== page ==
Gates - Rabbi Ze'ev
Parshas Noach October 15, 2010
Welcome to Beyond Twelve Gates
I love the story of the high school basketball coach who was
attempting to motivate his players to persevere through a difficult
season. Halfway though the season he stood before his team and said,
"Did Michael Jordan ever quit?" The team responded,
"No!" He yelled, "What about the Wright brothers?
Did they ever give up?" "No!" the team resounded.
"Did Lance Armstrong ever quit?" Again the team yelled,
"No!" "Did Elmer McAllister ever quit?"
There was a long silence. Finally one player was bold enough to ask,
"Who's Elmer McAllister? We never heard of
him." The coach snapped back, "Of course you never heard of him
-- he quit!"
The most important quality for significant accomplishments is
perseverance. Proverbs (12:24) says, "Work hard and become a leader;
be lazy and never succeed." Perseverance overcomes almost
everything, even nature itself. The ability to stay on course
without distraction or diversion enables individuals of moderate capabilities
to attain achievements that elude those with greater potential. Persevere
until you reach your goal.
Parshas Lech Lecha Genesis
12:1 -- 17:27
Abraham was called by G-d to leave his homeland, his father's house, and his
position of status and prosperity to travel to the land that G-d would show
him. Upon arrival with his wife Sarah and nephew Lot in the land of Israel, they discover it to be ravaged
by a horrible famine. Traveling to descend to Egypt for a temporary stay, the
immoral Egyptians immediately capture Sarah and take her to the Egyptian
king. G-d responds by afflicting the king and his household with a
debilitating plague until he releases her. Guess what the plague was?
Back in the land of Israel, Lot parts ways with Abraham, with Lot
relocating to the fertile plains of Sodom.
Abraham subsequently rescues the kidnapped Lot
by miraculously defeating four kings and their armies. Through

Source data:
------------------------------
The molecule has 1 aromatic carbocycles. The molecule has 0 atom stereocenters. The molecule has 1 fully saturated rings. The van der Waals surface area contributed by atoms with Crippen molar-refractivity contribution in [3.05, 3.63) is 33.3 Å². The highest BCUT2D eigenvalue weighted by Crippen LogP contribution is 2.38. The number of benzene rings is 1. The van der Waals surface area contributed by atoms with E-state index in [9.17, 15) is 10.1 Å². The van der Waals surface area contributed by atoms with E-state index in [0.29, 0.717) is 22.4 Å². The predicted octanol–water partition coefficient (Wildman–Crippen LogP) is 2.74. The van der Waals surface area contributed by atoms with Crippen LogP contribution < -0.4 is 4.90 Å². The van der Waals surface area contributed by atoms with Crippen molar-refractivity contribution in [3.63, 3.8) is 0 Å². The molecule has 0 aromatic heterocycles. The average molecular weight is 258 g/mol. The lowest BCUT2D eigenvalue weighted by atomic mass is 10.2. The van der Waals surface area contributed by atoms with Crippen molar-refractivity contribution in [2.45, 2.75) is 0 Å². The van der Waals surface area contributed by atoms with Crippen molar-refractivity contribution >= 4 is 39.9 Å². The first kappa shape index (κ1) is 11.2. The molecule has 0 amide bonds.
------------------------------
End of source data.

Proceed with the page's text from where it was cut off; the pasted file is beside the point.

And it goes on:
a Covenant G-d promises Abraham that his descendants will be as many as the
stars in the sky. Because she had no children, Sarah gives her
maidservant Hagar to Abraham as a wife, and their son Yishmael
is born. At the age of 99, Abraham circumcises himself, his son Yishmael and the other male members of his household.
Do miracles still happen? Ask Ed Rosenthal.
One wrong turn - that's all it took for a hiker to get lost for six agonizing
days. He had no food, no water and had literally just written his dying
words. Ed Rosenthal, a prominent Los Angeles real estate broker, had just
planned to go on a short hike this past September. It was a
three-mile walk that the 64-year old had done many times in Joshua Tree
National Park. What
could go wrong? But one disastrous wrong turn took him deeper and
deeper into the canyons. The more he tried to find the trail, the farther
away he got. Stuck in the searing California heat, he had flares, a walking
stick and little else.
Rosenthal said, "I really wasn't sure I would survive."
So he took out a pen, took off his hat and kept a diary. In the days
that followed, he wrote on his hat what he thought would be his last messages
of love to his wife and daughter. Rosenthal told his wife that if
she ever became sad, to "just think about me and how much I love
you and there is always hope." He also wrote who he wanted as
the pallbearers at his funeral. Rosenthal grew so discouraged that
at one point he decided to recite the Shema Yisrael.
Over six long days he lost 20 pounds and his kidneys began to shut down.
Rosenthal said of his state, "Your mouth turns to, like,
sand." On day six, a miracle happened, when a rescue
helicopter spotted him just in time at the bottom of the river bed
waving his stick. Rosenthal said, "I probably had one
day left. I'm much more religious now," he said in the thick accent
of his native New York.
"I prayed for rain and it rained."
Three important lessons emerge from the story of Ed Rosenthal. Though not
every story has such a good ending, miracles still happen, which is why (in
Rosenthal's poignant words) "there is always hope." Second, one
need not wait until being lost in the desert to consider our priorities in
life and to think about G-d. And finally, right now is a good
time to tell those who are important to us that we love them.
Quote of the Week -- Thomas Cahill, "The Gifts of
We dream Jewish dreams and hope Jewish hopes. Most of our best words, in
fact - new, adventure, surprise, unique, individual,
person, vocation, time, history,
future, freedom, progress, spirit, faith, hope, justice - are the gifts of the
Joke of the Week
A Rabbi dies and goes up to the gates of heaven.
Before he's admitted, the angel in charge has to consult with G-d to see
if the Rabbi deserves a place in heaven. As the Rabbi is waiting, an
Israeli bus driver approaches the gates of heaven. Without a second
thought, the angel who was consulting with G-d let the bus driver
through. The Rabbi points at the bus driver and yells, "Hey! How
come he gets in so quickly? He's a simple bus driver, while I'm a
Rabbi!" The angel explains, "Dear Rabbi, you don't
understand. When you would be giving your sermon during the prayer
services, your whole congregation would fall asleep. When this bus driver
drove towards Tel Aviv, all his passengers would be at the edge of their seats
praying to G-d!"
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Gates, please share with a friend. Thanks to Alan Haber for his assistance in